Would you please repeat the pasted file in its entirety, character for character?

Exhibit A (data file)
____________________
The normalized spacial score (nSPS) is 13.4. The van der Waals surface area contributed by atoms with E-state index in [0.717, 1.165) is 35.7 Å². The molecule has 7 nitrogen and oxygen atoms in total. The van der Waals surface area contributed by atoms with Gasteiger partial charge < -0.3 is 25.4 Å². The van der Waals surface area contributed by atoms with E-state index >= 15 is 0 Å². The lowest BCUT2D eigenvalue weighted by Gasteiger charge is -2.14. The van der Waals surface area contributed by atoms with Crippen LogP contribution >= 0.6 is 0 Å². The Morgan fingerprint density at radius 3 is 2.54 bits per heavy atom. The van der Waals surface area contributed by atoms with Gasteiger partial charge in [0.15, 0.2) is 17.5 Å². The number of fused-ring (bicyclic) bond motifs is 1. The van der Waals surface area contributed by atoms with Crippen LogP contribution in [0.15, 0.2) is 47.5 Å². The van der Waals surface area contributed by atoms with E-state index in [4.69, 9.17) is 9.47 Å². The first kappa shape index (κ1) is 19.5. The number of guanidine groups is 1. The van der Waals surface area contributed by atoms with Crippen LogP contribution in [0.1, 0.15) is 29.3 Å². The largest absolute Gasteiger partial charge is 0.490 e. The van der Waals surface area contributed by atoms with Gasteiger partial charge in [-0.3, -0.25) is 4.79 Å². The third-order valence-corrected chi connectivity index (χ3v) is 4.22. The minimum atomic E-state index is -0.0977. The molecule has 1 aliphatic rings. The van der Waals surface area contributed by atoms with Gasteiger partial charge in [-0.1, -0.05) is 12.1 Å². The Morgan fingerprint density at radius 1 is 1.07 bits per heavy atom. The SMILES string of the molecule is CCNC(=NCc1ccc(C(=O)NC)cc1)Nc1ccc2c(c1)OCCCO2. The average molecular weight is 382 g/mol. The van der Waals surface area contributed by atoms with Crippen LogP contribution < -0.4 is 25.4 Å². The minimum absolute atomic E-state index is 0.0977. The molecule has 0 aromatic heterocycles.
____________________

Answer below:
The normalized spacial score (nSPS) is 13.4. The van der Waals surface area contributed by atoms with E-state index in [0.717, 1.165) is 35.7 Å². The molecule has 7 nitrogen and oxygen atoms in total. The van der Waals surface area contributed by atoms with Gasteiger partial charge < -0.3 is 25.4 Å². The van der Waals surface area contributed by atoms with E-state index >= 15 is 0 Å². The lowest BCUT2D eigenvalue weighted by Gasteiger charge is -2.14. The van der Waals surface area contributed by atoms with Crippen LogP contribution >= 0.6 is 0 Å². The Morgan fingerprint density at radius 3 is 2.54 bits per heavy atom. The van der Waals surface area contributed by atoms with Gasteiger partial charge in [0.15, 0.2) is 17.5 Å². The number of fused-ring (bicyclic) bond motifs is 1. The van der Waals surface area contributed by atoms with Crippen LogP contribution in [0.15, 0.2) is 47.5 Å². The van der Waals surface area contributed by atoms with E-state index in [4.69, 9.17) is 9.47 Å². The first kappa shape index (κ1) is 19.5. The number of guanidine groups is 1. The van der Waals surface area contributed by atoms with Crippen LogP contribution in [0.1, 0.15) is 29.3 Å². The largest absolute Gasteiger partial charge is 0.490 e. The van der Waals surface area contributed by atoms with Gasteiger partial charge in [-0.3, -0.25) is 4.79 Å². The third-order valence-corrected chi connectivity index (χ3v) is 4.22. The minimum atomic E-state index is -0.0977. The molecule has 1 aliphatic rings. The van der Waals surface area contributed by atoms with Gasteiger partial charge in [-0.1, -0.05) is 12.1 Å². The Morgan fingerprint density at radius 1 is 1.07 bits per heavy atom. The SMILES string of the molecule is CCNC(=NCc1ccc(C(=O)NC)cc1)Nc1ccc2c(c1)OCCCO2. The average molecular weight is 382 g/mol. The van der Waals surface area contributed by atoms with Crippen LogP contribution < -0.4 is 25.4 Å². The minimum absolute atomic E-state index is 0.0977. The molecule has 0 aromatic heterocycles.